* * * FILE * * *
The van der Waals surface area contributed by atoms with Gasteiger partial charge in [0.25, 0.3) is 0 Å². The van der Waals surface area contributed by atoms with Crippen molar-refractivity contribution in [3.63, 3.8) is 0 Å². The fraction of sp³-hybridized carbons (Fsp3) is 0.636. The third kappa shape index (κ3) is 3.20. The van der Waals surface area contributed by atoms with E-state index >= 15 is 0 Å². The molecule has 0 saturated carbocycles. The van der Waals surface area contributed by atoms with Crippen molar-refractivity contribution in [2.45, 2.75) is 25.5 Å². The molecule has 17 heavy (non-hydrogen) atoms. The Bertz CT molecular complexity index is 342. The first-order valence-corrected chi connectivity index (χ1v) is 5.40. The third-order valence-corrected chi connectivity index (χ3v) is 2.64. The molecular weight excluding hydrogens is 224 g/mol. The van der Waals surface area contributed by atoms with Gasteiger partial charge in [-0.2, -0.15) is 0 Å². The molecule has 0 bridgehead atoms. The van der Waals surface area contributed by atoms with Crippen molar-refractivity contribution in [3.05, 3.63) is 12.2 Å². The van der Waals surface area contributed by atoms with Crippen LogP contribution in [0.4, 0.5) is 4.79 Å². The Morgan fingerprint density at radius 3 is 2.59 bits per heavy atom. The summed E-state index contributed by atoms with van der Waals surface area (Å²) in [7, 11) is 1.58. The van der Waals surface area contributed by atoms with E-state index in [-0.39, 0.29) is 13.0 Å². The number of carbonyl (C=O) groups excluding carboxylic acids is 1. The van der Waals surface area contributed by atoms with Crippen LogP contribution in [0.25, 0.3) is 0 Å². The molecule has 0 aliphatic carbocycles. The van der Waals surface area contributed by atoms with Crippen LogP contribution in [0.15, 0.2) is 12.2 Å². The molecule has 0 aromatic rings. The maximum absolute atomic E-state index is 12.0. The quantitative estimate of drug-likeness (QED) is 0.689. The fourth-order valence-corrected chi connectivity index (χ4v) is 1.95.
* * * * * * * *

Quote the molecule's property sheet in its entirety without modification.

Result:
The van der Waals surface area contributed by atoms with Gasteiger partial charge in [0.25, 0.3) is 0 Å². The van der Waals surface area contributed by atoms with Crippen molar-refractivity contribution in [3.63, 3.8) is 0 Å². The fraction of sp³-hybridized carbons (Fsp3) is 0.636. The third kappa shape index (κ3) is 3.20. The van der Waals surface area contributed by atoms with E-state index >= 15 is 0 Å². The molecule has 0 saturated carbocycles. The van der Waals surface area contributed by atoms with Crippen molar-refractivity contribution in [2.45, 2.75) is 25.5 Å². The molecule has 17 heavy (non-hydrogen) atoms. The Bertz CT molecular complexity index is 342. The first-order valence-corrected chi connectivity index (χ1v) is 5.40. The third-order valence-corrected chi connectivity index (χ3v) is 2.64. The molecular weight excluding hydrogens is 224 g/mol. The van der Waals surface area contributed by atoms with Gasteiger partial charge in [-0.2, -0.15) is 0 Å². The molecule has 0 bridgehead atoms. The van der Waals surface area contributed by atoms with Crippen molar-refractivity contribution in [3.05, 3.63) is 12.2 Å². The van der Waals surface area contributed by atoms with Crippen LogP contribution in [0.4, 0.5) is 4.79 Å². The Morgan fingerprint density at radius 3 is 2.59 bits per heavy atom. The summed E-state index contributed by atoms with van der Waals surface area (Å²) in [7, 11) is 1.58. The van der Waals surface area contributed by atoms with E-state index in [-0.39, 0.29) is 13.0 Å². The number of carbonyl (C=O) groups excluding carboxylic acids is 1. The van der Waals surface area contributed by atoms with Crippen LogP contribution in [0.25, 0.3) is 0 Å². The molecule has 0 aliphatic carbocycles. The van der Waals surface area contributed by atoms with Crippen LogP contribution in [0.15, 0.2) is 12.2 Å². The molecule has 0 aromatic rings. The maximum absolute atomic E-state index is 12.0. The quantitative estimate of drug-likeness (QED) is 0.689. The fourth-order valence-corrected chi connectivity index (χ4v) is 1.95.